Haliburton hyped for Hometown Hockey
|By Lisa Gervais - Editor | October 12, 2017|
After broadcasting the Habs-Leafs game Saturday night from Toronto, MacLean will make his way to Head Lake Park on Sunday. It’s not his first trip to the county, either.
When he and wife Cari first moved to Oakville, they used to holiday at Sir Sam’s Inn on Eagle Lake. Walt McKechnie’s home was just down the road and they would visit. “So, we would take lots of trips up to Haliburton and just adore the area.”
He is looking forward to catching up with people that he’s come to know in a long and storied broadcast career, people such as Ian ‘Scotty’ Morrison, McKechnie and his former boss from CBC sports, Alan Clark.
He and co-host Tara Slone will be sitting down with Morrison and Ron Stackhouse during the Sunday broadcast. It’s a three-minute segment but MacLean said that’ll be tricky with Scotty, who likes to talk.
“There’s no chance with Scotty … no way we can do it in three minutes … cause Scotty … one answer will be three minutes. It’ll be great, but that will be it,” he joked.
The co-host added there’ll be a feature on Haliburton Hockey Haven, which was “so ahead of [its] time … everything is skills development now … the Haliburton Hockey Haven school was sort of the forerunner of skills development.”
He’s a big fan of Cody Hodgson, too, saying, “he was always just a really thoughtful, kind individual who you knew would be a success as a human. He just had a presence … very special guy.”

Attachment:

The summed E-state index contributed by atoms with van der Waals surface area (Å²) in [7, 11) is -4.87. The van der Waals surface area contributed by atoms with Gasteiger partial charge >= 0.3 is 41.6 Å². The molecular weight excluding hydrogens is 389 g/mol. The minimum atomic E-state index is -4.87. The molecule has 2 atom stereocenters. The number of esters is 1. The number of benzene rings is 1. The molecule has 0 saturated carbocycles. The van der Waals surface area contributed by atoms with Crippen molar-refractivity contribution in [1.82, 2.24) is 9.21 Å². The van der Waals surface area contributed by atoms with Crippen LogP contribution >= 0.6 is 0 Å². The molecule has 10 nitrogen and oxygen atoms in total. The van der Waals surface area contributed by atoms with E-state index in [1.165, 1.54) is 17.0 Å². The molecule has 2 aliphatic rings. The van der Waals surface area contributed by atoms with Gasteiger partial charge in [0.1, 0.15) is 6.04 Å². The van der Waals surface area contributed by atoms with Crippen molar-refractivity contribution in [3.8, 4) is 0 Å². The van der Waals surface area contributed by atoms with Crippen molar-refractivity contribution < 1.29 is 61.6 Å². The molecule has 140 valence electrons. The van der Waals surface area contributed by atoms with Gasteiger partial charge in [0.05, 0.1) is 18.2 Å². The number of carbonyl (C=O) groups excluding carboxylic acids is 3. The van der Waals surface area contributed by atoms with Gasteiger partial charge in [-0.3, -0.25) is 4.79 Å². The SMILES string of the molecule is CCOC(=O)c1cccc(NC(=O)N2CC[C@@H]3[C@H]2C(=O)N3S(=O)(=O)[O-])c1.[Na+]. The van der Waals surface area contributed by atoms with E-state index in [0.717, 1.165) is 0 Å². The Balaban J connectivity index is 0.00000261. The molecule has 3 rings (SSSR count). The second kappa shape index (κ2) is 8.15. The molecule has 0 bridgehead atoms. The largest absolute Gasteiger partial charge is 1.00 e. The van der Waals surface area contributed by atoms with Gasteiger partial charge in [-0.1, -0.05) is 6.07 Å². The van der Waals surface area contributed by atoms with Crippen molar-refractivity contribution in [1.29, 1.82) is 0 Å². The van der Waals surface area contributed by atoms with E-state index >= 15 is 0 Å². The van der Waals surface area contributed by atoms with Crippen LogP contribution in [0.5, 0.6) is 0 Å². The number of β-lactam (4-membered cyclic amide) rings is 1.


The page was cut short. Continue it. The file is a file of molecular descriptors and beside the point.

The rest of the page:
And student of the game, Matt Duchene, whom MacLean “gets a great kick out of … his passion for the sport, just to talk to him about what stick any player in the NHL has.”
It’s the smallest town Hometown Hockey will have visited to date and MacLean is fine with that.
“I’m always amazed at what small town means. It means you can rely on, and you know, your neighbours.”
He said in larger centers, people “don’t tend to have a wide open lens through which to see things … there’s very little interaction with someone who thinks or does things differently but in a small town, it happens. [You are] forced to see different ways of thinking. I love that about a small town.”
He said hosting Hometown Hockey is a grounding experience in many ways. Going to places such as Grand Falls-Windsor, NL and Portage la Prairie, MB brings he and his colleagues in contact with minor hockey players and municipal officials. MacLean says he doesn’t feel totally disconnected “to the reality or the soul of the game” in those places.
Personally, he thinks the trip to Haliburton will be “invigorating. I know the area … just like a zen moment to get away from the hoopla of Hockey Night in Canada or the NHL where everything’s bright lights and big stage … that’s quickly stripped away when you get to places with fresh water and autumn leaves and the air just has a purity to it.”
LISA GERVAIS is the editor for The Highlander.